Figure 4 shows an amphiptere facing dexter statant. The symbolism for an amphiptere is unknown, but the symbolism for its misnomer is. The 'winged snake' is usually worn by someone who swiftly deals justice. [9]

It has also been rumored, although with little confirmation, that this creature is found on the coats of arms of those who went to Ireland to 'fight the serpents' there, also called the Draconis Extinctors.


Basilisks and Cockatrices


Figure 5. Basilisk statant.

Basilisks Both of these creatures are quite similar in shape and thus in heraldry. Cockatrices were greatly feared of in the fifteenth century, such that a rooster was put on trial for laying an egg, thus possibly creating a cockatrice. [7]

Baskilisks and cockatrices were both known for their deadly nature, namely their deadly stare and their venom. [7] It is safe to assume, therefore, that similar symbolism would be found in heraldry. Therefore, those who chose a baskilisk or a cockatrice as a symbol would probably wish to represent themselves as deadly warriors.

Figure 5 shows a baskilisk facing dexter statant. The creature is a baskilisk, as revealed by its rooster-shaped head and draconic-body.

Western Dragon

Figure 6. Western dragon passant.

Western Dragons

Western Dragon

Figure 7. Western dragon sejant.

While many viewed dragons as a symbol of the Devil, the Western dragon, four-legged and winged, is a very common symbol on crests. This can be explained by history, for Uther Pendragon, the father of legendary King Arthur, had the symbol of the dragon on his crest. [7]

Keen sight, power, and fearsomeness are usually connected to dragons. [8] Treasure is also thought of when Western dragons are imagined. Thus, dragons obviously symbolized powerful, wealthy people who guarded their wealth keenly. [8]

Figure 6 shows a Western dragon facing dexter in passant position, while Figure 7 shows a Western dragon sejant facing dexter.

Dragons were quite common in heraldry, only second to the wyvern. Some of these have been given to those who have slain a dragon. For instance, Sir Moris Berkeley's coat of arms was changed after he slew the Bistern Dragon.




Figure 10. Western dragon impaled by sword.

Slain Dragons were not just chosen to stand alone on crests, they were often there to accompany other things. In most cases, these other objects are dwarfed by the dragon on the crest. However, especially in cases of augmentation and alteration, dragons were used as symbols of stories.

Figure 8, for example, shows a lion toppling a dragon. This may be in reference to the slaying of a dragon by a member of a family whose coat of arms was a lion before; however, it is also quite possible that its symbolism is deeper. Perhaps the lion is a symbol of a victorious family over another family whose symbol was a Western dragon.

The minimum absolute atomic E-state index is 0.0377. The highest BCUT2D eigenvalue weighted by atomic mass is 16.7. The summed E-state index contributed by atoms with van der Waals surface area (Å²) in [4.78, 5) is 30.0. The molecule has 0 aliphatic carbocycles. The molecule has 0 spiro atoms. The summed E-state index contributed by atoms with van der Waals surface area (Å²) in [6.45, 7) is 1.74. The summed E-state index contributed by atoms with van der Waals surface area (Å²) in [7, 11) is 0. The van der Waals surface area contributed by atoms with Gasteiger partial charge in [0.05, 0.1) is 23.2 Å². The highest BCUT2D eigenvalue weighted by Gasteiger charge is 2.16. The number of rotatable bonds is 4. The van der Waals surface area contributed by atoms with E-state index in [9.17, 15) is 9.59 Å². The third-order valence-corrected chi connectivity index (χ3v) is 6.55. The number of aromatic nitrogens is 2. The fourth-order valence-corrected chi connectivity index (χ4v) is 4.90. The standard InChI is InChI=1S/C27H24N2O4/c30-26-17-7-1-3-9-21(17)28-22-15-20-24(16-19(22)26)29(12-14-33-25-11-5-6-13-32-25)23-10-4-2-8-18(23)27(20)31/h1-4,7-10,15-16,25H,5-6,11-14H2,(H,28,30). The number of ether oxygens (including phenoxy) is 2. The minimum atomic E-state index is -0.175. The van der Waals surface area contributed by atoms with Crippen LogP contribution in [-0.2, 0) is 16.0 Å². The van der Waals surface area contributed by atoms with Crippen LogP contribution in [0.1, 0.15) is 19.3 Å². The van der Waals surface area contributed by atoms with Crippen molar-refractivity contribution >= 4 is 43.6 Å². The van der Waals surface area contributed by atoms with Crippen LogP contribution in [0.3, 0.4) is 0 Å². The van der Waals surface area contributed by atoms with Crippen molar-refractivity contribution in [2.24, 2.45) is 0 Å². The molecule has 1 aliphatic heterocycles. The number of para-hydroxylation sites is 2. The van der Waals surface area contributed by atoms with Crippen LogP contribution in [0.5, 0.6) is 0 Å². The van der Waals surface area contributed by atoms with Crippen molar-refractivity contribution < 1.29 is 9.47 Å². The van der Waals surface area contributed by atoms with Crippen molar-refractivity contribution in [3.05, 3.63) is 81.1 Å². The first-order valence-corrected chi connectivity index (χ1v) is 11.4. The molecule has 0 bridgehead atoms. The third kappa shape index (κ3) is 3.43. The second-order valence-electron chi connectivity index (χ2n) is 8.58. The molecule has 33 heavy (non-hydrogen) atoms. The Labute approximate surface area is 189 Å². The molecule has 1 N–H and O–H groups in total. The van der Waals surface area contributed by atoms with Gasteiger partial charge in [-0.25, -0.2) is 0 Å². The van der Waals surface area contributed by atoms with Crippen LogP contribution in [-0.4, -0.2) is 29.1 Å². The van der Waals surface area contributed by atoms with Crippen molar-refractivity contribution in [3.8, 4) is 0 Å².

Figure 9 holds both a bird and wyvern, which could be an example of two powerful families marrying together. Then again, since the crests were chosen such a long time ago, both figures above could simply have been chosen by a family for their own reasons.

Finally, Figure 10 shows a dragon being slain by a sword, which is probably due to a family member's legend. Again, it could be more of an allegory; they could have defeated an enemy family who held the symbol of the dragon.

Fallen Dragon

Figure 8. Lion toppling a dragon.

Closing Notes

Dragons of all kinds play a role in Heraldry, especially in Great Britain, where the Pendragon has left his mark, literally, and the various families have adopted dragons as their symbols. [7] While the dragon played a role in heraldry, however, it is also important to know that it did not change the symbolism of the dragon very much; a dragon in the real world versus a dragon a shield were two very different things in the minds of those in the Middle Ages, and perhaps even today.

More than Just a Dragon

Figure 9. Bird and wyvern.

Figures 1-10 were provided by James Fairbairn's Heraldic Crests and are not to be removed from this site.


  1. Meaning of Coats of Arms
  2. Heraldry Terms & Designs. Link Defunct: <>
  3. Dragon Stone - Heraldry: Basic Terminology. Link defunct: <>
  4. Symbolisms of Heraldry
  5. Bagnall Village: Heraldry
  6. Sir Francis Drake History. Link Defunct: <>
  7. The Dragon and its Relatives. Link Defunct: <>
  8. Coat of Arms - Charges D-F
  9. Coat of Arms - Charges O-Q
  10. Coat of Arms - Charges T-Z

For more information on footnotes and references, please see the bibliography.